The levels of IGF-2 mRNA remained constant between ED15 and PH5 in both the slow and fast muscles, indicating that the developmental regulation of IGF-2 may not be linked to the development of slow and fast phenotypes. The pattern of expression of IGF-2 in developing chicken muscles differed from observations made in the developing rodent muscles, whereby IGF-2 expression correlated with patterns of muscle innervation (Ishii, 1989), suggesting that IGF-2 might play different functions in rodents and chicken. This explanation could be attributed to the fact that, in rodents, the IGF-2 actions are mediated through two different receptors, namely, the IGF-1 receptor and the IGF-2 receptor, for which IGF-2 has a greater affinity (Florini et al., 1996), whereas chicken only possesses one type of IGF receptor, which is similar to the IGF-1 receptor (Duclos et al., 1991).
In the slow muscle, IGFBP-2 mRNA was expressed at higher levels during the early stages of development (E16–E18) compared with the PH5 stage, which is consistent with previous reports showing a down-regulation of IGFBP-2 during muscle differentiation in mammals (Ernst et al., 1996; Gerrard et al., 1999; Bayol et al., 2000). However, the pattern of IGFBP-2 mRNA expression differed somewhat in the fast muscle, highlighting differences in the developmental regulation of IGFBP-2 in slow and fast muscles.
There was some fluctuation in IGFBP-4 mRNA expression throughout the developmental stages examined in both muscles; however, the pattern of expression was different between the slow and fast muscles, suggesting that again the developmental regulation of IGFBP-4 differed between these two muscles. IGFBP-4 has been reported to be expressed at higher levels in proliferating myoblasts than in differentiating myotubes in vitro (Ewton and Florini, 1995), and the increased expression from ED17 to ED18 may reflect a wave of proliferation in the slow muscle at this particular stage of development.
IGFBP-5 was not detected during the early stages of development (E15–E16) in the slow muscle, which is consistent with previous in vitro reports of very low IGFBP-5 expression in myoblasts followed by a marked up-regulation during myotube differentiation (Ewton and Florini, 1995; Bayol et al., 2000). In both slow and fast chick muscles, IGFBP-5 was no longer detectable at PH5, which again is consistent with the marked down-regulation observed around the time of birth in the pig (Gerrard et al., 1999). In the fast muscle, IGFBP-5 became detectable earlier during development, i.e., from ED15 instead of ED17, but was also down-regulated earlier than in the slow muscle, i.e., at ED18 instead of ED20. This finding suggests that IGFBP-5 expression was delayed in the slow muscle compared with the fast muscle. The significance of this result is unclear at this stage, but because IGFBP-5 is associated with myotube differentiation, this finding may indicate delayed muscle differentiation in the slow muscle compared with fast muscle. This study therefore confirms that the genes that constitute the IGF system are developmentally regulated in chicken and shows that their pattern of expression differs between slow and fast muscles.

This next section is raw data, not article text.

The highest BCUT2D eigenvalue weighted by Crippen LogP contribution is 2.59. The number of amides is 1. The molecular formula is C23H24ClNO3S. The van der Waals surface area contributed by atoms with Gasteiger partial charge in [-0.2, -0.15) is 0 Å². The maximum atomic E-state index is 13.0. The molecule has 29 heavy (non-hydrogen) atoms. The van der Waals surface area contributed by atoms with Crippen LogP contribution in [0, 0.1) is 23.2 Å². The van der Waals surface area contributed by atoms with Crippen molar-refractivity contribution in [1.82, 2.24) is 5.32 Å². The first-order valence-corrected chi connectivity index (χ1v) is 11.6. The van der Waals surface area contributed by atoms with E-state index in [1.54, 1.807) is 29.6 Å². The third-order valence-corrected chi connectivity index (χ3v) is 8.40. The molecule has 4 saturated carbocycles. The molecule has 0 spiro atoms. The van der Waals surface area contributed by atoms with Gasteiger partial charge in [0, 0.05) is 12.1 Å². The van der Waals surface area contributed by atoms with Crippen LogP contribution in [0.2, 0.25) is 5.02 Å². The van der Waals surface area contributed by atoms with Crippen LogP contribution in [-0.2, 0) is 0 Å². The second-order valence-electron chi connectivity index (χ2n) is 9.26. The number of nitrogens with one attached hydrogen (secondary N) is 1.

Increased Movement Differently Alters the IGF System in Slow and Fast Muscles
In the slow muscle, increased movement was accompanied by an overall increase in IGF-1 mRNA with a specific up-regulation at ED15, i.e., shortly after 4-AP treatment. As IGF-1 is known to promote cell proliferation and differentiation, it thus appears that an up-regulation of this gene upon treatment may constitute a mechanism for the increased nuclear and fiber number previously reported (Heywood et al., 2005). The increase in IGF-1, however, was not accompanied by an increase in IGF-2 in the slow muscle, suggesting that the effect of movement on muscle development are unlikely to be directly mediated through IGF-2 expression levels.